The Competition Commission (CC) has published its provisional findings in its investigation into the private motor insurance market, as well as possible remedies to address the competition concerns identified. This follows its issues statement of July 2013 that set out market characteristics it considered might be adversely affecting competition (please see our previous blog here). The CC investigated potential areas of harm in two relevant markets: motor insurance and price comparison websites (PCWs).

In the motor insurance market, the CC highlighted three areas of concern. Firstly, separating liability for and control of costs in handling non-fault drivers’ claims results in at-fault insurers being charged higher costs than actually incurred and a net increase in consumer premiums. Secondly, ineffective monitoring, pressures on repairers to win insurers’ business and consumers’ inability to assess repair quality mean that repairs are often below the legal standard the claimant is entitled to. Thirdly, inadequate supply of information and information asymmetry between insurers and consumers regarding ‘add-on’ products make it difficult for consumers to compare offerings and inflate the price of add-ons.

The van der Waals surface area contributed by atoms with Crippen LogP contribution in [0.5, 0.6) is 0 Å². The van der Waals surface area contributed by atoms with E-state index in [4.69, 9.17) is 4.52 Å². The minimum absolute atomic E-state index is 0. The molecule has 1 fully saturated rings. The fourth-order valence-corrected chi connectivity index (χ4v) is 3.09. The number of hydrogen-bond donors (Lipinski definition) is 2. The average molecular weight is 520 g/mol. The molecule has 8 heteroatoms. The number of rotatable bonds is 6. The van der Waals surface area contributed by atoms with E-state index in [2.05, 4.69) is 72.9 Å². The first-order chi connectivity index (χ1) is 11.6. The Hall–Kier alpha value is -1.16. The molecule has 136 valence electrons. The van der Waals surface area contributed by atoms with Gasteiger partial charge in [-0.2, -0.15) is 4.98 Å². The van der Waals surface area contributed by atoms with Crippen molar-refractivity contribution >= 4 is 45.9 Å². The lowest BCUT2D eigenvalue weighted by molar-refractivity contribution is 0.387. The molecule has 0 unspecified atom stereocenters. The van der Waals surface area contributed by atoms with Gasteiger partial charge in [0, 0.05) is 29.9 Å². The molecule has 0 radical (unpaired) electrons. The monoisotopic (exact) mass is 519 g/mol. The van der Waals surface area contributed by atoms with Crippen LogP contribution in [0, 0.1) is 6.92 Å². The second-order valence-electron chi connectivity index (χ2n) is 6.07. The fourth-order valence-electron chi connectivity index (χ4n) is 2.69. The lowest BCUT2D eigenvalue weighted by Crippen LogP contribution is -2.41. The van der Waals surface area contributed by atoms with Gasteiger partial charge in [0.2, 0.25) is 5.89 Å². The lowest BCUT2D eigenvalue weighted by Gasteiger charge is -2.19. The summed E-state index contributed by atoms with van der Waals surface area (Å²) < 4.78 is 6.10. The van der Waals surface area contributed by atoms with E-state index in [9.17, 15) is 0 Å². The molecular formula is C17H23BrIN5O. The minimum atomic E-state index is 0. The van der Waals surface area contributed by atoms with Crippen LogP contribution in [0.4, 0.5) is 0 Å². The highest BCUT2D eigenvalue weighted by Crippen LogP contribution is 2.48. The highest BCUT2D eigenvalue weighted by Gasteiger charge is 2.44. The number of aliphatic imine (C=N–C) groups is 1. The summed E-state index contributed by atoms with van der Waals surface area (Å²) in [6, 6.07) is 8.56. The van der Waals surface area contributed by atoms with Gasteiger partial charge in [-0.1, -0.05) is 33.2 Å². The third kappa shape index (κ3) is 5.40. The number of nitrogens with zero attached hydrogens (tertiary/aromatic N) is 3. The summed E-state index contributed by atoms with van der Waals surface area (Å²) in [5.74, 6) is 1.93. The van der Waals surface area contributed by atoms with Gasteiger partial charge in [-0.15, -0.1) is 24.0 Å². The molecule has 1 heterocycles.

In the PCW market, the CC found that the use of ‘wide’ ‘most favoured nation’ (MFN) clauses that prevent insurers offering a policy more cheaply on another PCW, coupled with the number of ‘single homing consumers’ (those that do not shop around between different PCWs), translated to higher insurance premiums for consumers.

The CC’s possible remedies include informational remedies to improve claimants’ understanding of their legal entitlements and add-ons. The CC also suggested compulsory audits of the quality of vehicle repairs and put forward seven possible remedies to address the issue of separation of cost liability and control, including giving at-fault insurers first option to handle non-fault claims. In relation to the PCW market, the CC proposed a prohibition on ‘wide’ MFN clauses to be effected via undertakings from or an order to PCWs.

The CC has invited comments on its suggested remedies by 17 January 2014 and on its provisional findings by 7 February 2014.

The CC’s notices of possible remedies and provisional findings are available here